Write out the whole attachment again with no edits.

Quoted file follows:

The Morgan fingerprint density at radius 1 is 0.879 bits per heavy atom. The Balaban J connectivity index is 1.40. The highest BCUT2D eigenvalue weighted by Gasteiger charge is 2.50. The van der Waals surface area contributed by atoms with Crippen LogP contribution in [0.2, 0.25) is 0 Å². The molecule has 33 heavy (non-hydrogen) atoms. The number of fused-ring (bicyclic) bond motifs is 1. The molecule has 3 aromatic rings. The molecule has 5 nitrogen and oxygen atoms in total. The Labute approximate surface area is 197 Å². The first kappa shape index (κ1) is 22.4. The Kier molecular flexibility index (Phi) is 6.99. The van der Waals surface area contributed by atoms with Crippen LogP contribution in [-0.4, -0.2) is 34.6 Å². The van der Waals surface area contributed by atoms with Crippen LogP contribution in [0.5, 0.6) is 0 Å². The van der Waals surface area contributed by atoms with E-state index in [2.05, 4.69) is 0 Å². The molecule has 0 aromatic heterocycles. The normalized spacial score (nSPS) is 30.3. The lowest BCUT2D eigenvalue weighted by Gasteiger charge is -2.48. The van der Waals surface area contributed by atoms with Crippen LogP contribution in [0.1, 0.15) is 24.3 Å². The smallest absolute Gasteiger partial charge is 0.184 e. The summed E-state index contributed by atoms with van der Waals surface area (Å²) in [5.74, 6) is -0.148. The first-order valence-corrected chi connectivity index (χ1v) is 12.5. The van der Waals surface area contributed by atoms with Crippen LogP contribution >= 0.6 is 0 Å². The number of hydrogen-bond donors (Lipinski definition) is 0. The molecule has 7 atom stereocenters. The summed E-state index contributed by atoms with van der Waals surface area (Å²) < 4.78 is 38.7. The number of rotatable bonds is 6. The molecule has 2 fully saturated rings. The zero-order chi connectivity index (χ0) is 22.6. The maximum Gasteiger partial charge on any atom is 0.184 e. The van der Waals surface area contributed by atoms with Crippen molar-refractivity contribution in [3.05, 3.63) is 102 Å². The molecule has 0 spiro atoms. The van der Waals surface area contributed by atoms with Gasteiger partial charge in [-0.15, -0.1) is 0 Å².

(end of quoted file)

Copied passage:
The Morgan fingerprint density at radius 1 is 0.879 bits per heavy atom. The Balaban J connectivity index is 1.40. The highest BCUT2D eigenvalue weighted by Gasteiger charge is 2.50. The van der Waals surface area contributed by atoms with Crippen LogP contribution in [0.2, 0.25) is 0 Å². The molecule has 33 heavy (non-hydrogen) atoms. The number of fused-ring (bicyclic) bond motifs is 1. The molecule has 3 aromatic rings. The molecule has 5 nitrogen and oxygen atoms in total. The Labute approximate surface area is 197 Å². The first kappa shape index (κ1) is 22.4. The Kier molecular flexibility index (Phi) is 6.99. The van der Waals surface area contributed by atoms with Crippen LogP contribution in [-0.4, -0.2) is 34.6 Å². The van der Waals surface area contributed by atoms with Crippen LogP contribution in [0.5, 0.6) is 0 Å². The van der Waals surface area contributed by atoms with E-state index in [2.05, 4.69) is 0 Å². The molecule has 0 aromatic heterocycles. The normalized spacial score (nSPS) is 30.3. The lowest BCUT2D eigenvalue weighted by Gasteiger charge is -2.48. The van der Waals surface area contributed by atoms with Crippen LogP contribution in [0.1, 0.15) is 24.3 Å². The smallest absolute Gasteiger partial charge is 0.184 e. The summed E-state index contributed by atoms with van der Waals surface area (Å²) in [5.74, 6) is -0.148. The first-order valence-corrected chi connectivity index (χ1v) is 12.5. The van der Waals surface area contributed by atoms with Crippen LogP contribution >= 0.6 is 0 Å². The number of hydrogen-bond donors (Lipinski definition) is 0. The molecule has 7 atom stereocenters. The summed E-state index contributed by atoms with van der Waals surface area (Å²) < 4.78 is 38.7. The number of rotatable bonds is 6. The molecule has 2 fully saturated rings. The zero-order chi connectivity index (χ0) is 22.6. The maximum Gasteiger partial charge on any atom is 0.184 e. The van der Waals surface area contributed by atoms with Crippen molar-refractivity contribution in [3.05, 3.63) is 102 Å². The molecule has 0 spiro atoms. The van der Waals surface area contributed by atoms with Gasteiger partial charge in [-0.15, -0.1) is 0 Å².